Last but not least, if you want to avoid getting crispy edges on your chocolate chip cookies, you’ll want to adjust the recipe’s baking temperature and time. Even though this might arguably be the most foolproof technique out of all, it requires a bit of skill and knowledge to get right—you don’t want to end up with raw cookies.
Moreover, this tip is best used on a recipe you’ve already tried and thereby know the type of cookie consistency it yields. I say this because some recipes are already designed with softness and chewiness in mind, and messing with their cook time and temperature blindly might end up doing more harm than good.
Increasing the oven temperature by around 20°F (6.7°C) will help bake a cookie faster, meaning the dough will still be able to retain its moisture and softness. This will allow you to also take the cookies out of the oven a few minutes sooner; otherwise, you risk leaving them on too long, which can dry them out.
7. Make Sure Not to Overbake Your Cookies
Therefore, if your cookies seem texturally perfect right out of the oven but crisp up as they cool, chances are you’ve overbaked them.
On the other hand, having your batch feel a bit too soft right out of the oven is an excellent sign that the end product will be perfectly-cooked, featuring a crumbly, chewy texture, which is what most cookie recipes aim for.
Generally speaking, a standard cookie should take anywhere from eight to ten minutes to fully cook through. However, if you prefer a chewier consistency, I would advise you to head back to the previous section to learn more about how to safely decrease the bake time without risking ending up with raw cookie dough.
However, if you’re supposed to take out your cookies while they’re still a bit soft, how do you know whether they’re fully done?
How To Tell if Your Soft Chocolate Chip Cookies Are Done
Even though I’ll equip you with some quick and simple tips on how to tell if your chocolate chip cookies are done in the following paragraphs, I want to note that getting that perfect texture and consistency requires a bit of experimentation and baker’s intuition.
You might get lucky your first time and bake a batch of cookies that seems tailored to your preferences; however, getting the same results consistently might require some additional work and experience.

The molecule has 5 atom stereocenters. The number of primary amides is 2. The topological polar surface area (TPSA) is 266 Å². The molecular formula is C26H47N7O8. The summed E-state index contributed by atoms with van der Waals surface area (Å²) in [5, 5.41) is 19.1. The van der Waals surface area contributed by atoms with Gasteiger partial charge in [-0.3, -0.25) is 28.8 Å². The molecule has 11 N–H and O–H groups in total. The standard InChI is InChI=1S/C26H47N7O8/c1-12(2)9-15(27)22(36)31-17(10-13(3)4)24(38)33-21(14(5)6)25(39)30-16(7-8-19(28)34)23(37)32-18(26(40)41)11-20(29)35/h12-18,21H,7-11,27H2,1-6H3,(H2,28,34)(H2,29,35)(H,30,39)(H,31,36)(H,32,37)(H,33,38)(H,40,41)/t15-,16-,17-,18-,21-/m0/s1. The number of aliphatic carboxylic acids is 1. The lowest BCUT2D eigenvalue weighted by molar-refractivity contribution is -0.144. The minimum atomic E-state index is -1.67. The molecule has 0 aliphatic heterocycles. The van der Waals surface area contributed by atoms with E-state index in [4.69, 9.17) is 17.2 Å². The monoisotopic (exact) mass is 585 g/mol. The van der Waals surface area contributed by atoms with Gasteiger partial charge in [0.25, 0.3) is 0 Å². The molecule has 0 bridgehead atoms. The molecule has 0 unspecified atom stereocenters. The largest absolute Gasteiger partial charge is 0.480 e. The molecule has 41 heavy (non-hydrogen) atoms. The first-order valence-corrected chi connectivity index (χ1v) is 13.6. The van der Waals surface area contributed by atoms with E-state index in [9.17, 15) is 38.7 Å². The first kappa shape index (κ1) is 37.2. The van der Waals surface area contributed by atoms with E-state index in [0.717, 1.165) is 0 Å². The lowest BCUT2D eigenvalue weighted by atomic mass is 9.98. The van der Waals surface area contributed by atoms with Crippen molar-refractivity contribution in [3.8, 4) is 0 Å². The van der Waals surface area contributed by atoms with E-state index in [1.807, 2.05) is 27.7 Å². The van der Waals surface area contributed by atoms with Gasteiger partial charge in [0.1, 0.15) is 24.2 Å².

For now, here are some tips on how to tell whether your soft-edged cookies are fully baked:
- Timing. Usually, I would advise following a recipe to a T. Still, if you’re fond of particularly chewy cookies and you can’t seem to be able to achieve such a texture by following the first five techniques I discussed, you can try the following: lower the cooking time by a minute or two and increase the oven temperature.
- Appearance. The perfect soft-edged cookies will look fully dry on top even though they’re still moist on the inside. The edges should have turned a light golden color, but they shouldn’t be too dark. The center will be the slightest bit gooey, and the cookie itself should still be soft enough to fall apart when taken right out of the oven. Keep in mind that if you notice a drastic change in color (especially on top), you might be too late.
- Feel. You can always use feel in conjunction with the previous two methods to make sure that your cookies are fully done. As mentioned throughout this article, perfectly-baked cookies should still feel soft and crumbly to the touch; however, they should be mostly dry.
The classic chocolate chip cookie is soft, gooey, and warm. Luckily, by following these simple tips and tricks, you’ll be able to avoid crispy edges on your baked goods. However, if you take anything out of this article, it should be that the baking process is much more important than you think when it comes to getting that perfect cookie, so you should be actively involved in it.
However, as with anything else baking-related, I highly recommend making these strategies your own and experimenting until you achieve your desired results.